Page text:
As Ethiopia grapples with its escalating external debt, the arrival of an International Monetary Fund (IMF) team in Addis Abeba earlier this week marks a crucial step toward negotiating a potential deal with foreign creditors. Ethiopian authorities welcome the visit with hopes of securing program arrangements that foster economic stability and growth.

Mamo Miheretu, central bank governor, expressed optimism about the IMF's visit.

"We look forward to engaging with them as we embark on the second phase of our Homegrown Economic Reform Program," he told Fortune.

During their visit, the IMF team will meet with senior Ethiopian officials, including Governor Mamo, to discuss monetary policy issues such as foreign currency reserves, foreign exchange, fiscal matters, and inflation. The team's goal is to reach a staff-level agreement that could lead to the resumption of the IMF's multi-billion-dollar program in Ethiopia, a person close to the matter disclosed to Fortune.

The IMF's three billion dollars program, initially agreed in 2019 to support Ethiopia's "home-grown economic reform," was interrupted after the outbreak of a civil war in the country's northern region in November 2020. The IMF team last visited Ethiopia in June 2022 to discuss the authorities' economic reform and growth plans.

Eyob Tekalegn (PhD), state minister for Finance, told Fortune that the government aims to focus on reform priorities identified in the second edition of the homegrown reform agenda, referred to as HGER 2.0.

"We look forward to a constructive engagement," said Eyob.

The HGER initiative encompasses macroeconomic, structural, and sectoral reforms pointed at stabilizing the macroeconomic environment, reducing inflation, addressing foreign exchange shortages, and promoting export-oriented industries. The program's designers seek to improve the business climate and enhance the competitiveness of vital sectors, including agriculture, manufacturing, and tourism.

The HGER plan also incorporates a job creation and poverty reduction component that targets the growing youth population by supporting entrepreneurship and small and medium-sized enterprises (SMEs). Poverty reduction efforts feature social protection schemes and targeted interventions to improve the livelihoods of vulnerable groups such as women, children, and people with disabilities. On the governance and institutional reforms front, the program aims to boost public sector efficiency, transparency, and accountability through the rule of law, decentralization, and capacity building for regional and local governments.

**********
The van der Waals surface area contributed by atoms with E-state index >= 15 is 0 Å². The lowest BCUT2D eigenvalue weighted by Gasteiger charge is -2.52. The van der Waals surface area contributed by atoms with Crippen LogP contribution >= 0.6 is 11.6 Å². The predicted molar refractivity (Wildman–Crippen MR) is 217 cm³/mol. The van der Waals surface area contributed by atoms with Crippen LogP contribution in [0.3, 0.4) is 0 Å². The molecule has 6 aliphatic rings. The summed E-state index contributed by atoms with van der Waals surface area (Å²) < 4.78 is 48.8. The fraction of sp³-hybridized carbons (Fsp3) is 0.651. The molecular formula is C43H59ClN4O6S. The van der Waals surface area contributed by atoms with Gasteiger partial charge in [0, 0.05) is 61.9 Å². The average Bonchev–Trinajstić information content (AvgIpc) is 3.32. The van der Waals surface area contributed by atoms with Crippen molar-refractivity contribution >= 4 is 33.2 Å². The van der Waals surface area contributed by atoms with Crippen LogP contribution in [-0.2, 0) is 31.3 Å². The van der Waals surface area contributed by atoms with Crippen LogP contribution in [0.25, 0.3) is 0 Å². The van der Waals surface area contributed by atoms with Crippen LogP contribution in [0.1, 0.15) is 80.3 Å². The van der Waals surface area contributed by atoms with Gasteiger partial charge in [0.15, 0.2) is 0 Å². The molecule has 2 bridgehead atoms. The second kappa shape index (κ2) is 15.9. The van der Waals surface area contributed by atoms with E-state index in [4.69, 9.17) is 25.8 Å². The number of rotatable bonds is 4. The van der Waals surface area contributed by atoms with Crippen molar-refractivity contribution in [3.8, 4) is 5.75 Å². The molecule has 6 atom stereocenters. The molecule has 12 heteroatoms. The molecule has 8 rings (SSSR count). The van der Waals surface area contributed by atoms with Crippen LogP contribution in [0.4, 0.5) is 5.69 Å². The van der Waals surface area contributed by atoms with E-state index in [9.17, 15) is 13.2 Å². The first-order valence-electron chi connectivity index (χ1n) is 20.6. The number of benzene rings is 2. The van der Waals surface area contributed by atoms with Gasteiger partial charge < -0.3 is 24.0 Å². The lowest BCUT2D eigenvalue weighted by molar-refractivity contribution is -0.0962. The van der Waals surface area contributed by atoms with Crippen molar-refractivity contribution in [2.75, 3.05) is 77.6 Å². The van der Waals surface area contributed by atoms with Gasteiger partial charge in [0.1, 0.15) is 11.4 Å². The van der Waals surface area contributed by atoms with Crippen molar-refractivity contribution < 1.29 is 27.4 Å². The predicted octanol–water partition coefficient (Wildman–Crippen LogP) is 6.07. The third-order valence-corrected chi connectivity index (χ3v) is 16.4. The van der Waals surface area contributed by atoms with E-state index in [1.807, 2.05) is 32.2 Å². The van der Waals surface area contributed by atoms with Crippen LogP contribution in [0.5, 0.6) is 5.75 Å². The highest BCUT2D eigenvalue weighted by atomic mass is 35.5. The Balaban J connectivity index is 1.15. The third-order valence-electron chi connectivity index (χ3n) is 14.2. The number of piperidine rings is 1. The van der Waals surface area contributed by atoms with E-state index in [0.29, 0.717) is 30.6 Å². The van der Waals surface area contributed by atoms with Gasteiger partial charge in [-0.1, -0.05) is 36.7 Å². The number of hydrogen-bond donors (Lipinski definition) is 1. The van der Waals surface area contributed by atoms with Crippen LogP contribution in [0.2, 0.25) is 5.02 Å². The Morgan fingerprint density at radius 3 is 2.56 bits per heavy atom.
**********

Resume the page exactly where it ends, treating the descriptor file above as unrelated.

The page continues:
Realizing the reform`s ambition has not been without challenges.

Ethiopia's economy has been beleaguered by multiple shocks, including severe drought, the pandemic, war, and the impact of Russia's war in Ukraine. These events have dampened growth and fueled inflation, placing stress on the country's monetary and fiscal health.

These economic challenges are significant, causing food insecurity, humanitarian crisis, inflation, and foreign exchange shortages, according to Julie Kozack, the IMF's communications director, who spoke about Ethiopia during a press conference last week.

Amidst alarmingly low foreign exchange reserves, several senior Ethiopian officials in the economic sphere have visited Washington D.C., Paris, and Beijing to plead for external debt restructuring. Ethiopia faces mounting debt service payments on its external debt, with data analyzed revealing a steady rise in payments over the past two years.

From 2018/19 to 2020/21, the country's total debt service payments increased by 6.76pc, reaching over two billion dollars. This increase was primarily due to a surge in payments to bilateral creditors, especially China, which saw a 21pc rise in payments in 2019/20, amounting to 174.38 million dollars, according to data from the Ministry of Finance.

This situation prompted Ethiopian authorities to visit Beijing, urging Chinese officials to consider debt restructuring. China, together with France, co-chairs a bilateral creditors committee that examines Ethiopia's applications for debt restructuring.

The delegation, led by Finance Minister Ahmed Shedie, included Governor Mamo and State Minister Eyob. The latter two had a similar visit to Paris a couple of months ago, discussing Ethiopia's external debt stock with French authorities.

Wu Peng, director of African Affairs under China's Foreign Affairs Office, deemed the delegation's visit to China "successful." State Minister Eyob echoed the sentiment in a Twitter post, calling it a "very fruitful discussion." However, no formal agreement has been reached or disclosed on the visit's outcome.